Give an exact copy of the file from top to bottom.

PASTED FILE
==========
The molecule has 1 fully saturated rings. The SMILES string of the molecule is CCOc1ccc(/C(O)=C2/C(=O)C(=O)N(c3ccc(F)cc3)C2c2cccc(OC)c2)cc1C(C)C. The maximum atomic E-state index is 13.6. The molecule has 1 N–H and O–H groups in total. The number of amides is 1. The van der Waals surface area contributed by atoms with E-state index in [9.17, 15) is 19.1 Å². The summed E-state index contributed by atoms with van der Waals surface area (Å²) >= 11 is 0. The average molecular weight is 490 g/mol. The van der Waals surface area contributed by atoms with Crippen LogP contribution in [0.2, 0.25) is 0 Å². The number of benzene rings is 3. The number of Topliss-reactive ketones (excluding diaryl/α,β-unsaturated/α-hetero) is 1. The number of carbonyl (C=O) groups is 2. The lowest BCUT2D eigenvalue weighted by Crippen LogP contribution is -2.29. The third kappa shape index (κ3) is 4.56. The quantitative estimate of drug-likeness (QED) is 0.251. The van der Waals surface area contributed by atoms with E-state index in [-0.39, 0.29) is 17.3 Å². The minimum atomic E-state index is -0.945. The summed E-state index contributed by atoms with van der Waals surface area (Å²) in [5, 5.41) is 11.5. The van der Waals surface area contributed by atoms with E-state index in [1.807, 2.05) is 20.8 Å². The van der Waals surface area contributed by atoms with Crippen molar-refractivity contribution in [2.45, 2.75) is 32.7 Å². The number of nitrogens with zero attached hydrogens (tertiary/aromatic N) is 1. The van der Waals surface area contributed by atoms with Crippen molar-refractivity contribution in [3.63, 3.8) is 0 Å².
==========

The molecule has 1 fully saturated rings. The SMILES string of the molecule is CCOc1ccc(/C(O)=C2/C(=O)C(=O)N(c3ccc(F)cc3)C2c2cccc(OC)c2)cc1C(C)C. The maximum atomic E-state index is 13.6. The molecule has 1 N–H and O–H groups in total. The number of amides is 1. The van der Waals surface area contributed by atoms with E-state index in [9.17, 15) is 19.1 Å². The summed E-state index contributed by atoms with van der Waals surface area (Å²) >= 11 is 0. The average molecular weight is 490 g/mol. The van der Waals surface area contributed by atoms with Crippen LogP contribution in [0.2, 0.25) is 0 Å². The number of benzene rings is 3. The number of Topliss-reactive ketones (excluding diaryl/α,β-unsaturated/α-hetero) is 1. The number of carbonyl (C=O) groups is 2. The lowest BCUT2D eigenvalue weighted by Crippen LogP contribution is -2.29. The third kappa shape index (κ3) is 4.56. The quantitative estimate of drug-likeness (QED) is 0.251. The van der Waals surface area contributed by atoms with E-state index in [-0.39, 0.29) is 17.3 Å². The minimum atomic E-state index is -0.945. The summed E-state index contributed by atoms with van der Waals surface area (Å²) in [5, 5.41) is 11.5. The van der Waals surface area contributed by atoms with E-state index in [1.807, 2.05) is 20.8 Å². The van der Waals surface area contributed by atoms with Crippen molar-refractivity contribution in [2.45, 2.75) is 32.7 Å². The number of nitrogens with zero attached hydrogens (tertiary/aromatic N) is 1. The van der Waals surface area contributed by atoms with Crippen molar-refractivity contribution in [3.63, 3.8) is 0 Å².